Related provisions for MCOB 2.6A.16

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MCOB 13.2.1GRP
This chapter amplifies Principle 6 1in respect of the information and service provided to customers who have payment difficulties or face a sale shortfall1.111
(1) This chapter amplifies Principle 6 and Principle 7. 2(1A) 2This chapter requires information to be supplied to customers at the start of a2regulated mortgage contract to enable them to check that the regulated mortgage contract has been set up in accordance with their requirements and to notify them of the first and subsequent payments.2(2) Where a firm provides services to a customer in relation to a further advance, rate switch, or addition or removal of a party to a regulated
MCOB 12.2.1GRP
(1) Principle 6 requires a firm to pay due regard to the interests of its customers and treat them fairly. A firm is also under an obligation, as a consequence of this sourcebook's disclosure requirements,1 to make charges transparent to customers. This chapter reinforces these requirements by preventing a firm from imposing unfair and excessive charges.1(2) The level of charges under a regulated mortgage contract,2home reversion plan1 or regulated sale and rent back agreement2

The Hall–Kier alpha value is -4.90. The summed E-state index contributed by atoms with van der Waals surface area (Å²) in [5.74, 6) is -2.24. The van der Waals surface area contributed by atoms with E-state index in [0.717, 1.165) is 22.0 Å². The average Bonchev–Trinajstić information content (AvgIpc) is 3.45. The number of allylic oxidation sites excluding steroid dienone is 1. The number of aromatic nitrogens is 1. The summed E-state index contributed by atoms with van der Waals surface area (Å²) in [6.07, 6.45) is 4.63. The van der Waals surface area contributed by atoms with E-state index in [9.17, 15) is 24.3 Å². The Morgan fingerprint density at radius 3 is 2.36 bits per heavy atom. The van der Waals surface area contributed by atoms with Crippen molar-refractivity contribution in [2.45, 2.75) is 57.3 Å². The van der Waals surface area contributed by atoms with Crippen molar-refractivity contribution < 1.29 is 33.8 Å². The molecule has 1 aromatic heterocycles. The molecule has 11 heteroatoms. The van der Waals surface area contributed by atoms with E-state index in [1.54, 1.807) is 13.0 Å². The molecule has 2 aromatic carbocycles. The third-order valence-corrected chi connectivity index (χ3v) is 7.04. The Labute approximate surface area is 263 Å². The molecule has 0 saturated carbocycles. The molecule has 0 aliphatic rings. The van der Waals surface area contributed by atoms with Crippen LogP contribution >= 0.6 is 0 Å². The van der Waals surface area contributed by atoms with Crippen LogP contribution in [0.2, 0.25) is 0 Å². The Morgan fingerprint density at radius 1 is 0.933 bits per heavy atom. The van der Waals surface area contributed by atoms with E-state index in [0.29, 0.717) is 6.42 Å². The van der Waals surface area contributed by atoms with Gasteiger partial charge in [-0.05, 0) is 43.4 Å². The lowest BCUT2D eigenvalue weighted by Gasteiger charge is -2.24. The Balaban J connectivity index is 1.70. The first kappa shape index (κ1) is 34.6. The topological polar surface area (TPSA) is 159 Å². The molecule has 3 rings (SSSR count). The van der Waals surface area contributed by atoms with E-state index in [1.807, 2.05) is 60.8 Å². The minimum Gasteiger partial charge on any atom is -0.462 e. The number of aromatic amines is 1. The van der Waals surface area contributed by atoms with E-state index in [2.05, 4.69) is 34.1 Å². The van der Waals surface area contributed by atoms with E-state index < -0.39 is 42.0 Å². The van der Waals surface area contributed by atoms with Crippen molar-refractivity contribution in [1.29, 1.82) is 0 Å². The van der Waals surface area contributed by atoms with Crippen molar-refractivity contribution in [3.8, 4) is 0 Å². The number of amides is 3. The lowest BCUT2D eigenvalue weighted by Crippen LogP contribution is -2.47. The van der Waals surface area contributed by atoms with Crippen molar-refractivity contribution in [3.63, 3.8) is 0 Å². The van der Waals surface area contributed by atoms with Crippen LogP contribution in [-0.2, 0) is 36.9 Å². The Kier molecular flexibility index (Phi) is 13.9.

(1) This chapter amplifies Principle 6 (Customers' interests), Principle 7 (Communications with clients) and Principle 9 (Customers: relationships of trust). 1(2) The purpose of this chapter is to ensure that:(a) customers are adequately informed about the nature of the service which they may receive from a firm in relation to home finance transactions1. In particular firms need to make clear to customers the scope of home finance transactions available from them; and11(b) where
(1) 1In line with Principle 6, a firm should take reasonable steps to ensure that a customer only buys a policy under which he is eligible to claim benefits.(2) If, at any time while arranging a policy, a firm finds that parts of the cover apply, but others do not, it should inform the customer so he can take an informed decision on whether to buy the policy.